What is the core, and why is it important?
The core is the center of our body, and its function is to stabilize the trunk while the arms and legs move. The core consists of muscles that stabilize the hips, torso, and shoulders, therefore having a strong core can help us prevent major injuries, while improving balance and stability. Building a strong core can make it easier to do most physical activities, whether it just be daily tasks or sport performance. Weak core muscles can lead to poor posture, low back pain, and muscle injuries, therefore it is crucial to build a strong core alongside your daily exercise routine.
Benefits of core strength/stability include:
Exercises for core stability strengthening
If you have any pain during exercises, or are unsure about what you are doing, please consult your local physiotherapist before continuing.
Healthwise Staff (2017). Fitness: Increasing Core Stability.
Retrieved from https://www.healthlinkbc.ca/health-topics/zt1226
Labour-intensive industries get a lot of attention when it comes to work-related injuries, but employees who work in office settings are also at risk. Poor ergonomics and organization can lead to common office injuries such as computer eye strains, falls and most importantly, repetitive use injuries.
Our bones and muscles make up our musculoskeletal system. This system allows us to perform activities such as walking, running, and anything requiring the movement of the body. A repetitive strain injury occurs when repeated movements produce stress on your body. Unfortunately, many office jobs require repetitive motions to fulfill our duties, and for this reason, they are the most common type of injury found in the office (WCB). Examples of repetitive strain injuries include carpal tunnel, tendonitis, radial tunnel syndrome, and others.
Symptoms of repetitive strain injuries include:
· Dull aching
· Loss of sensation (numbness) especially at night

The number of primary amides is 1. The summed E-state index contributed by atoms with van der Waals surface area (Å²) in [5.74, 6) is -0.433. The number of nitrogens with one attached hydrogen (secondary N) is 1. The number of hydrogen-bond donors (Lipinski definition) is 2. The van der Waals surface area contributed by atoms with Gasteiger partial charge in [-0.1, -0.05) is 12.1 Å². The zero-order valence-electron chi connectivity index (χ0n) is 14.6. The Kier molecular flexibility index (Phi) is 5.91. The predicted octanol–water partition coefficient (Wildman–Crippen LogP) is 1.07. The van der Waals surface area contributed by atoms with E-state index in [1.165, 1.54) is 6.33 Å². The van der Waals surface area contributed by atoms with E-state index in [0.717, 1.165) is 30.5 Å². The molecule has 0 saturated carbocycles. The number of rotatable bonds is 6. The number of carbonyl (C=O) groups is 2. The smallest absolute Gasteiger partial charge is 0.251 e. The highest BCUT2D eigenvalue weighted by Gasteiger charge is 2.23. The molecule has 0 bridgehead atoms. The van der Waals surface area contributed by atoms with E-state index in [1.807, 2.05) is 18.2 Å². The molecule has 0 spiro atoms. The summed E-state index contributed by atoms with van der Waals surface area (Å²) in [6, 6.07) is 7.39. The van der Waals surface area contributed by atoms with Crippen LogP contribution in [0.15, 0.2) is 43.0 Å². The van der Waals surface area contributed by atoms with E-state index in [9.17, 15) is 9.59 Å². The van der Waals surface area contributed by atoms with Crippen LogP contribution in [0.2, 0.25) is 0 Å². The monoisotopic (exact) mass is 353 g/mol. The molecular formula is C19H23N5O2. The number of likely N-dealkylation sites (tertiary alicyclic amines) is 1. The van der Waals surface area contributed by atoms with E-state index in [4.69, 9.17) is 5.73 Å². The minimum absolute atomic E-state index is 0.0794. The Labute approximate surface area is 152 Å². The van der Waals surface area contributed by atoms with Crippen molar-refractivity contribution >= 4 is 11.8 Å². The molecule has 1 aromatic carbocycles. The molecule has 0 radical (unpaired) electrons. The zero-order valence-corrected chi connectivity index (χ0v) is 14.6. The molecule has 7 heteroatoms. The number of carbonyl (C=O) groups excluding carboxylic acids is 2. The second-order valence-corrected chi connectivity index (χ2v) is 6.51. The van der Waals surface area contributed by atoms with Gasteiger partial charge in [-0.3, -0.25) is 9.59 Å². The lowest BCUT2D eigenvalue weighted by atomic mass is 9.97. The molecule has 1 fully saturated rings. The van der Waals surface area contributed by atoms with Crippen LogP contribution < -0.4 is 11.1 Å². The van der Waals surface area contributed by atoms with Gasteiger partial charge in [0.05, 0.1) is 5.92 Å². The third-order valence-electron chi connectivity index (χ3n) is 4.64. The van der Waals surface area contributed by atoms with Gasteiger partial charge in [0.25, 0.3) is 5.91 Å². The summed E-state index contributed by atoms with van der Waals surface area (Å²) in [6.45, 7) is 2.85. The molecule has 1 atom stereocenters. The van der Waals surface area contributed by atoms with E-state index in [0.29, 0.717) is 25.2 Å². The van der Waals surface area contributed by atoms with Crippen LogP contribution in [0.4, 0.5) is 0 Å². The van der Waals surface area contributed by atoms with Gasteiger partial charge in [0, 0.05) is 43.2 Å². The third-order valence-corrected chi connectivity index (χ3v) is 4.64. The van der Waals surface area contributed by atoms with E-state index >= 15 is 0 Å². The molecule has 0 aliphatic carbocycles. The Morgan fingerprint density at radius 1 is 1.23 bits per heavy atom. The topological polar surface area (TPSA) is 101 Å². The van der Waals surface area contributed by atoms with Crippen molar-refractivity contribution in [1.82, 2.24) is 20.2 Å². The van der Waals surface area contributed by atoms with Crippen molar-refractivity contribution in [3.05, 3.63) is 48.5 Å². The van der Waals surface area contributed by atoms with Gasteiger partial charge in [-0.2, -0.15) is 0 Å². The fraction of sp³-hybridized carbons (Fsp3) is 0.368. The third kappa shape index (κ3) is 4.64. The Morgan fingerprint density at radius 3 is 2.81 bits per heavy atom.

· Tingling and burning sensations
· Swelling around wrist/hand
· Clumsiness (impaired dexterity, loss of ability to grasp items, etc.)
· Muscle weakness, fatigue, and/or spasms
· Stop or reduce the intensity of activity causing the pain
· Taking breaks from repetitive tasks
· While at the desk…
· Ensure proper ergonomics
· Avoid slouching
· Avoid bending the wrists when typing
· Avoid hitting the keys too hard when typing
· Don’t grip the mouse too tightly
· Ensure you are working in an appropriate temperature
Standing up and performing stretches such as the following:
WCB (n.d.) Office Ergonomics. Retrieved from: https://www.wcb.ab.ca/assets/pdfs/public/office_ergo.pdf
Start on hands and knees position on a yoga mat with a reverse arch in the upper back. You are wanting to keep your tailbone upper back and head in alignment.
We absolutely love using foam roller exercises to work out those nagging aches and pains, but sometimes they can’t get into a tight area quite as well as a pair of human hands. The next best option after a massage? This series of mini self-massage techniques using nothing more than a few tennis balls. These moves get into the deepest layers of your muscle and connective tissue to pry apart adhesions so your muscles can fully contract and stretch. They’ll also relieve soreness, pain, and increase circulation. So grab a pair of tennis balls (you know there’s one buried somewhere in the garage) and get started.
Try… Sole Searching
Why it helps: The ball loosens up stiffness in your sole’s muscles, joints, and connective tissues.
How to do it:
Try… Kneedy Ball
Why it helps: The ball acts as a spacer to gently traction the lower leg bones, kneecap, and thigh away from one another. This provides an internal stretch within the often-stiff joint capsule of the knee.